Price for one toastie (£3), homemade cookies with milk (£3), a sandwich (£4.40),
a beer (£3.80) and an espresso (£1.40) – £15.60

Food – 8/10
Atmosphere – 9/10 (even with the hipsters)
Service – 7/10
Value for money – 7/10

Total – 31/40

Go again? Definitely, I need to try out one of their monster looking milkshakes!

Home Sweet Home, Edge Street, Northern Quarter, Manchester M4 1HE –
0161 833 1248 – Twitter

Home Sweet Home on Urbanspoon

Thursday, 22 March 2012

Bakerie - Northern Quarter, Manchester

The smell of freshly baking bread is very intoxicating, apparently eager home sellers will bake a loaf just before having viewers round and supermarkets will pump the scent into certain parts of the store willy nilly. It conjours up images of home in Berkshire, all gathered round the Aga; even if you didn't have one and grew up on a Redrow estate in Wales.

Bakerie, on the very edge of Manchester’s Northern Quarter, has set itself up as a baker of fresh bread and a seller of good wine - according to the website it's the perfect place to chill out with your mates with good bread and wine around you. And it's certainly a chilled out space - walls in neutral, earthy tones are mostly unadorned, bar the recipes for Bakerie's bread that they make in house. There's an open kitchen with wholesome looking boys baking fresh batches; booths with blocky, leather seats and slightly subdued lighting to take the strain of your eyes.

Bakerie - paired back and modern, with thanks to Manchester Bars

What’s different about this place, and very refreshing, is that Bakerie hasn’t followed suit with other places in the Northern Quarter that have baking as their mantra - there's no vintage materials, no sickly pastels, no bunting and servers dressed up to the nines like 1940s hookers. Bakerie has a sophisticated, almost masculine atmosphere, without being overbearing or full on 'lads.'

Food is a mixed bag here – all of it is pretty decent, it’s just sometimes the prices seem a little high for what you get. The boards are an absolute bargain – choose five small dishes from a list of about seven; you get that AND a whole basket of assorted breads for just £6.50. I needed help finishing mine - this would work brilliantly as a starter for two or as part of a larger sharing meal.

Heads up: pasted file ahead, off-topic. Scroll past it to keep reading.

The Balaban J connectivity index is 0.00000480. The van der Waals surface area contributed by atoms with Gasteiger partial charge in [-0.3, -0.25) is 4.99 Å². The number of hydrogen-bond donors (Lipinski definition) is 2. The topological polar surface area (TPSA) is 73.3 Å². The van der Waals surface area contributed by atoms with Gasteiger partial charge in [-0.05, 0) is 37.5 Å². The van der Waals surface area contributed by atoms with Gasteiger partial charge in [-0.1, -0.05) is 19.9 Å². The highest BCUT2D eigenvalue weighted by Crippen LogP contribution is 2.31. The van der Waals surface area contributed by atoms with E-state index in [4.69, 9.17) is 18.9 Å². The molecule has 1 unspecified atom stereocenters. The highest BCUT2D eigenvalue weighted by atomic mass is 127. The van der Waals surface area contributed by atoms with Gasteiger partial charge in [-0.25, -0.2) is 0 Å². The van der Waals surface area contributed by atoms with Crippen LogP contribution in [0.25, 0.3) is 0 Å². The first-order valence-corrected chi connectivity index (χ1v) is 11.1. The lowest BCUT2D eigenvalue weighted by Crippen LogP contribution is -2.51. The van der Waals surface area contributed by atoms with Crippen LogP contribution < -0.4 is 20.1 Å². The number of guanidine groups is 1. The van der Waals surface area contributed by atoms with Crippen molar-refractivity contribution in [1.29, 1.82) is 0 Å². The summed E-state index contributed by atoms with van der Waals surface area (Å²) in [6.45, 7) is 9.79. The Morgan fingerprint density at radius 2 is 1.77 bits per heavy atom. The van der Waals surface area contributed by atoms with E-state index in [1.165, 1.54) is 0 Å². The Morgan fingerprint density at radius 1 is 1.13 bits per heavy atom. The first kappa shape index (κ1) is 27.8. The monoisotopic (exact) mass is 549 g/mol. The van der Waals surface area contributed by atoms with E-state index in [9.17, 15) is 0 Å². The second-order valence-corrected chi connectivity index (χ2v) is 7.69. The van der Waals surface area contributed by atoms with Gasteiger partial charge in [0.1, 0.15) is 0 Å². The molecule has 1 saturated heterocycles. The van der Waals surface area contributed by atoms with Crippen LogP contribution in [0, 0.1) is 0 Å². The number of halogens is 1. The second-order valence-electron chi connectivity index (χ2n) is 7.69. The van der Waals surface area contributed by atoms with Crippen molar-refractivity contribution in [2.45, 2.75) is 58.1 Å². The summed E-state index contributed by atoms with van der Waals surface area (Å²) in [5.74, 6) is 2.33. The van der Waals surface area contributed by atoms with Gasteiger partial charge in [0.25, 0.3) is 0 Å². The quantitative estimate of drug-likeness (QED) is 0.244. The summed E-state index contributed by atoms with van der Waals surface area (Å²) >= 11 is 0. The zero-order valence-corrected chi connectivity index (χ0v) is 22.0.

Good value veggie board (don't worry, there's a meat one too!)

I chose the veggie board – garlicky homous, stickily spicy sweet potato, juicy stuffed vine leaves and alright (but very wholesome feeling) bean salad. Beautiful and bargainous – you even get a salad garnish to boot. The side of bread was massive - about five slices of all the different loaves they bake up - and good bread too. Light without being cakey, not too salty and some of it still warm even.

T’boy went down the comfort route and opted for the goulash; thick, warming and paprika-y though a little 2D in the flavour – it was lacking an extra layer of flavour I’ve found elsewhere, that rich undercurrent of umami savouriness. This was served with a hunk of Bakerie’s bread, but for £8.45 there wasn’t as much food on the plate and it just seemed a tad too much for what we were served.

Goulash and big hunk of bread

The staff are great, the food is pretty good, they have brilliant drinks and it seems like they cater for everyone - there's gluten free, vegan and veggie options galore. Whilst we were eating there was a good mix of families (distracted), students (hungover), suits (deep in discussion) and general bods all getting what they wanted and looking pretty happy about it too.

Bakerie’s a good place for honest food – there doesn’t seem to be anything pretentious or over styled here and it’s nice to see somewhere that makes their own bread, but then isn’t committed to shoving the fact down your throat at every single turn. It’s just there, they do it and that’s that. But the best thing about the place is that it’s not all about the food – here’s a space that’s equally good for having a drink in and not feeling like you have to order; a hard feat to manage, but one they’ve pulled off well and by serving quality food too, usually it’s one thing or the other in these places.

Price for one veggie board, one goulash and two beers (both t’boys) – £21.85

Food – 7/10
Atmosphere – 9/10
Service – 8/10
Value for money – 7/10

Total – 31/40

Go again? Yes it’s a great place for after work food and drinks, or for whiling away a lazy Saturday afternoon.

Bakerie, 43-45 Lever Street, Norther Quarter, Manchester M60 7HP - 0161 236 9014 - Twitter - Facebook

Bakerie Bread and Wine Bar on Urbanspoon

Thursday, 15 March 2012

Custom Cakes from Andrew Nuttall

Here's another blog about cake. Yes indeed, it really is another blog about cake. I realise I might talk about cake a lot and often blog about it too, however it's a) nearly Mother's Day (good reason for cake) and b) I've found someone who makes really ace cakes. Not cupcakes, not cake pops, not homemade lumpy things or twee sugar craft flowers; but the most imaginative cakes you could think of and even some you can't!

I thought I'd have a chat with the talented Andy Nuttall and see where he gathers his inspiration from and what it's like to be a budding baking genius (and where we can get our hands on his designs).

Andy Nuttall - minus a cake
How did you get into baking?
I started baking at a very early age, my Auntie Lynne always baked for the family (and she is amazing!) - I was lucky and always had a great birthday cake, it seemed to me that this could make or break my party when I was a kid. Baking as a kid meant I could make a mess with ingredients and got to lick the spoon at the end - I mean, which kid doesn't like liking spoons? It wasn't just baking - fresh ingredients were a big thing in my house when we were growing up and I was always encouraged to use them, trouble is I started using the lot! (Andy is a chef at Southern Eleven when he's not creating cakes - ed).